And in sort of an echo to the past, I find myself in college at the same time as my daughter. So history repeats itself.
I started by mentioning he would have been 75 today had he not succumbed to C. Difficile Colitis in 2015. It of course saddens me to know he’s not here. I won’t hear his voice again. I can’t ask him for advice on something. I can’t even argue with him over some trivial point where neither of our stubbornness will allow us to concede. He was part of my life for decades and I had hoped he’d be there for decades more. He was simultaneously one of the wisest and most compassionate man I knew, and also the most stubborn. He was a giant to me, both figuratively and at 6′ 4″ literally. And yet my memory of him, laying their in his hospital bed, he’s so small.
As I like to say, he wasn’t just my father. Biologically that’s the easy part. He was my dad. And at that, while sometimes he stumbled, he always would strive to do better. And this humble jumbled attempt doesn’t do him the service he deserves in recognizing him. But, I have now, included made you part of his story. And though not here, and he’d never admit it, I think he’d appreciate that.
As I’ve previously talked about, I’m enjoying taking classes as I prepare to apply to Physician’s Assistant School. I’m a month in and still loving it.
As a toddler I apparently had a habit of turning on and off light switches. As a toddler, I have a vague memory of going with my parents to visit a friends apartment (which means it was probably in New Haven) and turning on and off a switch, not immediately sure what it did. I’m not sure it turned on the light in a closet or in the room at the end of the hall, but it wasn’t immediately obvious to my 2-3 year old mind what it did. But I was committed to flipping it until I found out.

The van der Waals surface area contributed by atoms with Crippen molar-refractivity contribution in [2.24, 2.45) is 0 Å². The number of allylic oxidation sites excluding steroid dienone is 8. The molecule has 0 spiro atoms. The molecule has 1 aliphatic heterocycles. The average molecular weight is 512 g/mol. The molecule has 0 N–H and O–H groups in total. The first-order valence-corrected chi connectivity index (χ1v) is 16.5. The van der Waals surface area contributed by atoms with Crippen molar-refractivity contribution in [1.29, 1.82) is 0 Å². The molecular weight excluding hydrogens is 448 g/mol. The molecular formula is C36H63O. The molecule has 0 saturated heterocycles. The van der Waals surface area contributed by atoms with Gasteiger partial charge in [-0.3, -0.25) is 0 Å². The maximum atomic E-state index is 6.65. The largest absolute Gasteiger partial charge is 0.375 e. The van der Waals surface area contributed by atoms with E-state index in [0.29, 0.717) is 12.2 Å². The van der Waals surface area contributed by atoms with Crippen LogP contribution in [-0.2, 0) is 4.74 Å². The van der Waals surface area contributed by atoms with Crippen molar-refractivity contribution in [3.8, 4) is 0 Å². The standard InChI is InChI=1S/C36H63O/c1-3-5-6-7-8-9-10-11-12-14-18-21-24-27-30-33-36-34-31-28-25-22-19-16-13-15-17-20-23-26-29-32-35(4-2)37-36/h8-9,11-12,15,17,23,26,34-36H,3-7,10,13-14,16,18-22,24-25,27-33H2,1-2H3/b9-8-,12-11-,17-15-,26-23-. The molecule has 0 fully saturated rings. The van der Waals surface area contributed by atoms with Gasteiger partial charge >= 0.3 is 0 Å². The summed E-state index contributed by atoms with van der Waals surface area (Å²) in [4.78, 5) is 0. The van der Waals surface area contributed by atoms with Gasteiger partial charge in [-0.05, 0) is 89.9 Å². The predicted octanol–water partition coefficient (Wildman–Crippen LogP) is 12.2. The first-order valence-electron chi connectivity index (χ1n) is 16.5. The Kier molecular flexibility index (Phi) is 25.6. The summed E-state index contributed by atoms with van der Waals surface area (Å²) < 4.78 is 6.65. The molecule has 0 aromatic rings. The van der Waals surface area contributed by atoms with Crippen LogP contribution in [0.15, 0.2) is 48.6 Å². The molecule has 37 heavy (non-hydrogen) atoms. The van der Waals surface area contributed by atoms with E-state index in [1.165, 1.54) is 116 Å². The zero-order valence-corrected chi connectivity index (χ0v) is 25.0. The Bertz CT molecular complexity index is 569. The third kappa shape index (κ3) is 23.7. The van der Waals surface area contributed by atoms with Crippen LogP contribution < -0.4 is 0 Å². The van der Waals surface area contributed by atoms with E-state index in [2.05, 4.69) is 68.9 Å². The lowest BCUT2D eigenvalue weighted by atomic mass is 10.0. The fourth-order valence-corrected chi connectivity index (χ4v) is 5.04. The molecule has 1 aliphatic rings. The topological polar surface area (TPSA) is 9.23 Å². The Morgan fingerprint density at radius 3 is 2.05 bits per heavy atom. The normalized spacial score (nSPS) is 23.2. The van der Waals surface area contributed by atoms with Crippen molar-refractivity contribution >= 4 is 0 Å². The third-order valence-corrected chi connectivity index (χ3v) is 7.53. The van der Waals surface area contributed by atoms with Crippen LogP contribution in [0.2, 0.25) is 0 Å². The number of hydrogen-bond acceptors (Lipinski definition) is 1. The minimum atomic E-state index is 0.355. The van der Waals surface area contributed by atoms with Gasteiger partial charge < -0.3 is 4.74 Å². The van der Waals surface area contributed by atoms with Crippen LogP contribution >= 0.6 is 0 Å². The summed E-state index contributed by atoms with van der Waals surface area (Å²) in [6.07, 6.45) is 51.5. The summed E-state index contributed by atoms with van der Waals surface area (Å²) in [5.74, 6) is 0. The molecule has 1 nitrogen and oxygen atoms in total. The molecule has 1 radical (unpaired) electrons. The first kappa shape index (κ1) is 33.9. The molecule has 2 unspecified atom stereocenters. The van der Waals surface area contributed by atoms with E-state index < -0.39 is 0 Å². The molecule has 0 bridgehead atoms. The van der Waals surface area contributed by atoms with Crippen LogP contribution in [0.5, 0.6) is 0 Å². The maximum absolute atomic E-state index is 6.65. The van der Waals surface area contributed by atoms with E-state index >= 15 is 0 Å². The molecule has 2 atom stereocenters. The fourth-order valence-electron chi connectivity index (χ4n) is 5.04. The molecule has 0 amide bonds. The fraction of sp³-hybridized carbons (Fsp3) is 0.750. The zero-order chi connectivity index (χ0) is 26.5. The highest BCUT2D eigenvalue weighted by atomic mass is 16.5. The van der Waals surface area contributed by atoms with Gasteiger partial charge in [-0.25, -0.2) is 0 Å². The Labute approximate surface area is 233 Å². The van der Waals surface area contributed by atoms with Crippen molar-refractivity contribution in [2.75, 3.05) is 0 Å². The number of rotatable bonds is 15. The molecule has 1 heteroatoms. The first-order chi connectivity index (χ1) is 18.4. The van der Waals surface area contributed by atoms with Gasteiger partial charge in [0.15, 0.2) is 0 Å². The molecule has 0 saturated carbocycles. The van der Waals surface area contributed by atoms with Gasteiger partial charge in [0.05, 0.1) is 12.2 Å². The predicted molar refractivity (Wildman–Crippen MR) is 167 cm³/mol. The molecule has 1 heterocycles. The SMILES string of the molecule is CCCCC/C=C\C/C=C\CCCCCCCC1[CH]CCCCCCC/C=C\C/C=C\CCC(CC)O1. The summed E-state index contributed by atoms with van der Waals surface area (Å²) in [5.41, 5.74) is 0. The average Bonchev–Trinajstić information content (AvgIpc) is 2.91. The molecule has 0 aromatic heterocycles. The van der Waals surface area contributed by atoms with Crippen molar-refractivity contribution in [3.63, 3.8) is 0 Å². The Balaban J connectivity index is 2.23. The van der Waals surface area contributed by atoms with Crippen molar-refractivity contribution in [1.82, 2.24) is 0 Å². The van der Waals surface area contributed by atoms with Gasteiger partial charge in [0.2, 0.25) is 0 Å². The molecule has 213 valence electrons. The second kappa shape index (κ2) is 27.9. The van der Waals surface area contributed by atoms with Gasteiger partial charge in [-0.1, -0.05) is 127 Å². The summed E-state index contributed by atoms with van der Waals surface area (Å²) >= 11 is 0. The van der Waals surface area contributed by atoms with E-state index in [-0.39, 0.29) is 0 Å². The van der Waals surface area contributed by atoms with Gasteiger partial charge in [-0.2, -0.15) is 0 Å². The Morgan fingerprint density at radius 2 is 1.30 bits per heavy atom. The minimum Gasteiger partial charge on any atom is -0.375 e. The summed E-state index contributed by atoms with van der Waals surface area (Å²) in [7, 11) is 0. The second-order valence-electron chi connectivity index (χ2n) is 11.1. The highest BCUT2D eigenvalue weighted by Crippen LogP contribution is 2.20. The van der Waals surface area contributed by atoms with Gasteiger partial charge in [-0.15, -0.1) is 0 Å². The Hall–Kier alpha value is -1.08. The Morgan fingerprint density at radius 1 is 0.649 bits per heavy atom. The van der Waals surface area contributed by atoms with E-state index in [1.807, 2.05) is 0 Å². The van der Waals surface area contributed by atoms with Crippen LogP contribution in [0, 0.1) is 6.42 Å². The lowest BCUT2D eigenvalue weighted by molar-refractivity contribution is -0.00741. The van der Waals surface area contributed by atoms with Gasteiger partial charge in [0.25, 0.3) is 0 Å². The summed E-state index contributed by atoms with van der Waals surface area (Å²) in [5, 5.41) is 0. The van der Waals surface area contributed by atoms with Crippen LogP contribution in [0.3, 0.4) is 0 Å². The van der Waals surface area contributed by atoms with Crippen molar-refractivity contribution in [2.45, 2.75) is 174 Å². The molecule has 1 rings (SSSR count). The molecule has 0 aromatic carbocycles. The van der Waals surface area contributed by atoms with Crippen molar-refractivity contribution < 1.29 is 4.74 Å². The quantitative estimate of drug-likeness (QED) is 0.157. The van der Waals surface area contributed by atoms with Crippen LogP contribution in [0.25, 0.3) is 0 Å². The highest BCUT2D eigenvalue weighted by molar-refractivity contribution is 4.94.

I’ve always had a curiosity about how things worked. For some, simply knowing “it works” or “this is how I do something” is good enough. And to be honest, I often apply that in my own life. But, I have a strong bias that understanding the fundamentals goes a long ways to improving ones ability to do their job. In the world of SQL Server for example, I know many programmers who know enough to write a select statement, but have no clue how that’s executed under the covers in SQL Server. And for them, that’s fine. But as a DBA I’ve always wanted to know more. It’s a reason why I’ve read books such as The Database Relational Model by CJ Date and others. I want to understand better how things work.
And so, I’m loving my current classes, especially Anatomy and Physiology I. We’re still in the introductory phase, but starting to dive deeper. Yesterday afternoon’s class for example we started to dive into things like Carrier Mediated Transport channels and chemically gated ion channels and more.
Did you know that the inner well of the plasma membrane of a cell is typically at a -70mV potential compared to the outside, and this is due mainly to the cells ability, nay, requirement to transport Na+ ions outside to the extracellular medium? Well now you do.
“But why would one care?” you might ask. Well, from this we get to the point where in certain cells, by properly manipulating this potential we can cause cells to contract and then un-contract (I hesitate to use the word expand here). And by doing that, when we have large groups of specialized cells, we have muscle fiber and with muscle fibers we can build muscles, such as the heart.